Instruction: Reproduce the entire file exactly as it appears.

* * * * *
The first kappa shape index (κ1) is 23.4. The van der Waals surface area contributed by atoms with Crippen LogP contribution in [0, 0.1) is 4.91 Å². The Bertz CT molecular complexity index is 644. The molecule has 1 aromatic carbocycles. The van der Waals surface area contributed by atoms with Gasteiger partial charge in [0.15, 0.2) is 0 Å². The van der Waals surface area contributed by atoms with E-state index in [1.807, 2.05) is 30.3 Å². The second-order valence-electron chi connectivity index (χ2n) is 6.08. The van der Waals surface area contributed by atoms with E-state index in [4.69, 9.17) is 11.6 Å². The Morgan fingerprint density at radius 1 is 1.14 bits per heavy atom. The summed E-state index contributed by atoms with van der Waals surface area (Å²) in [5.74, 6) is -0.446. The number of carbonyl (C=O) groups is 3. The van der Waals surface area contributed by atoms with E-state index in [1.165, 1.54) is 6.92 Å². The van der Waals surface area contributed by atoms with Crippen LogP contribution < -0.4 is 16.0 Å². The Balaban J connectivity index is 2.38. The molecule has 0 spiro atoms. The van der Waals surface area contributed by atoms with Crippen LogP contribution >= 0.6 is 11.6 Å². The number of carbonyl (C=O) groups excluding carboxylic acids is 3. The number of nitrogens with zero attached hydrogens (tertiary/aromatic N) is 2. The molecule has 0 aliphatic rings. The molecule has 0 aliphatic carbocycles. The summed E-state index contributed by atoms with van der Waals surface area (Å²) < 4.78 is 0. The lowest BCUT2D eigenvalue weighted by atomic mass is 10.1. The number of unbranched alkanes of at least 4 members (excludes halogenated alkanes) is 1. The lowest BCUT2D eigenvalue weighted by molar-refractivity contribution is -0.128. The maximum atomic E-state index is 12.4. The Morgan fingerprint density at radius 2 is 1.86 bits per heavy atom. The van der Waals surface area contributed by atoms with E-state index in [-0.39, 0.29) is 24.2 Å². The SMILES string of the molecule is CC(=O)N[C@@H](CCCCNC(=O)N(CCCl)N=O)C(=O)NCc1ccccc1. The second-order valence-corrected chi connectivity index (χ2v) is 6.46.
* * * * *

The first kappa shape index (κ1) is 23.4. The van der Waals surface area contributed by atoms with Crippen LogP contribution in [0, 0.1) is 4.91 Å². The Bertz CT molecular complexity index is 644. The molecule has 1 aromatic carbocycles. The van der Waals surface area contributed by atoms with Gasteiger partial charge in [0.15, 0.2) is 0 Å². The van der Waals surface area contributed by atoms with E-state index in [1.807, 2.05) is 30.3 Å². The second-order valence-electron chi connectivity index (χ2n) is 6.08. The van der Waals surface area contributed by atoms with E-state index in [4.69, 9.17) is 11.6 Å². The Morgan fingerprint density at radius 1 is 1.14 bits per heavy atom. The summed E-state index contributed by atoms with van der Waals surface area (Å²) in [5.74, 6) is -0.446. The number of carbonyl (C=O) groups is 3. The van der Waals surface area contributed by atoms with E-state index in [1.165, 1.54) is 6.92 Å². The van der Waals surface area contributed by atoms with Crippen LogP contribution < -0.4 is 16.0 Å². The Balaban J connectivity index is 2.38. The molecule has 0 spiro atoms. The van der Waals surface area contributed by atoms with Crippen LogP contribution >= 0.6 is 11.6 Å². The number of carbonyl (C=O) groups excluding carboxylic acids is 3. The number of nitrogens with zero attached hydrogens (tertiary/aromatic N) is 2. The molecule has 0 aliphatic rings. The molecule has 0 aliphatic carbocycles. The summed E-state index contributed by atoms with van der Waals surface area (Å²) < 4.78 is 0. The lowest BCUT2D eigenvalue weighted by atomic mass is 10.1. The number of unbranched alkanes of at least 4 members (excludes halogenated alkanes) is 1. The lowest BCUT2D eigenvalue weighted by molar-refractivity contribution is -0.128. The maximum atomic E-state index is 12.4. The Morgan fingerprint density at radius 2 is 1.86 bits per heavy atom. The van der Waals surface area contributed by atoms with E-state index in [-0.39, 0.29) is 24.2 Å². The SMILES string of the molecule is CC(=O)N[C@@H](CCCCNC(=O)N(CCCl)N=O)C(=O)NCc1ccccc1. The second-order valence-corrected chi connectivity index (χ2v) is 6.46.